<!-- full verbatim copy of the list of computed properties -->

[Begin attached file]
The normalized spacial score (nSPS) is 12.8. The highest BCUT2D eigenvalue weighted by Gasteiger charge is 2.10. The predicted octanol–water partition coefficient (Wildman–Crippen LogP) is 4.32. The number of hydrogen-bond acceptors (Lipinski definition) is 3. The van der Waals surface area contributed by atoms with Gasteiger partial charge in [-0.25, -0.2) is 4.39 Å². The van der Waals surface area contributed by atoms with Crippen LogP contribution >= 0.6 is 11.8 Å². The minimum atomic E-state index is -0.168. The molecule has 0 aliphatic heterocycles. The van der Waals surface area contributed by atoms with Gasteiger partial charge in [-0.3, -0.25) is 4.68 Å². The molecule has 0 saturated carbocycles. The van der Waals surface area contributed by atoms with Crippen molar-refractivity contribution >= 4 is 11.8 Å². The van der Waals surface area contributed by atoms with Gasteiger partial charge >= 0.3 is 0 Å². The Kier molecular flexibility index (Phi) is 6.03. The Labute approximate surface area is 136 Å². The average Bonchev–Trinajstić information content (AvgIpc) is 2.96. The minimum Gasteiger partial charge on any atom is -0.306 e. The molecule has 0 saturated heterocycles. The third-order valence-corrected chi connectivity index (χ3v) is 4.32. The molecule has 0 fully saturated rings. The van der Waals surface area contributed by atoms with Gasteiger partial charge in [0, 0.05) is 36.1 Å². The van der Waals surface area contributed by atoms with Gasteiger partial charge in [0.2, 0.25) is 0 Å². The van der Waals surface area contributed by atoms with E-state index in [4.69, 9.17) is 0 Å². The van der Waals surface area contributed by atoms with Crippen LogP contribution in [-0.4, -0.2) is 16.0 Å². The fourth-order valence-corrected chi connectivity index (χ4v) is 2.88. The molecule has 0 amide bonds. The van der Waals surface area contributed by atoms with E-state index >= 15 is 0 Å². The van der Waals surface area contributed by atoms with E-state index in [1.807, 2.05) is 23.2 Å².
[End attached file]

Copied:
The normalized spacial score (nSPS) is 12.8. The highest BCUT2D eigenvalue weighted by Gasteiger charge is 2.10. The predicted octanol–water partition coefficient (Wildman–Crippen LogP) is 4.32. The number of hydrogen-bond acceptors (Lipinski definition) is 3. The van der Waals surface area contributed by atoms with Gasteiger partial charge in [-0.25, -0.2) is 4.39 Å². The van der Waals surface area contributed by atoms with Crippen LogP contribution >= 0.6 is 11.8 Å². The minimum atomic E-state index is -0.168. The molecule has 0 aliphatic heterocycles. The van der Waals surface area contributed by atoms with Gasteiger partial charge in [-0.3, -0.25) is 4.68 Å². The molecule has 0 saturated carbocycles. The van der Waals surface area contributed by atoms with Crippen molar-refractivity contribution >= 4 is 11.8 Å². The van der Waals surface area contributed by atoms with Gasteiger partial charge >= 0.3 is 0 Å². The Kier molecular flexibility index (Phi) is 6.03. The Labute approximate surface area is 136 Å². The average Bonchev–Trinajstić information content (AvgIpc) is 2.96. The minimum Gasteiger partial charge on any atom is -0.306 e. The molecule has 0 saturated heterocycles. The third-order valence-corrected chi connectivity index (χ3v) is 4.32. The molecule has 0 fully saturated rings. The van der Waals surface area contributed by atoms with Gasteiger partial charge in [0, 0.05) is 36.1 Å². The van der Waals surface area contributed by atoms with Gasteiger partial charge in [0.2, 0.25) is 0 Å². The van der Waals surface area contributed by atoms with E-state index in [4.69, 9.17) is 0 Å². The van der Waals surface area contributed by atoms with Crippen LogP contribution in [-0.4, -0.2) is 16.0 Å². The fourth-order valence-corrected chi connectivity index (χ4v) is 2.88. The molecule has 0 amide bonds. The van der Waals surface area contributed by atoms with E-state index >= 15 is 0 Å². The van der Waals surface area contributed by atoms with E-state index in [1.807, 2.05) is 23.2 Å².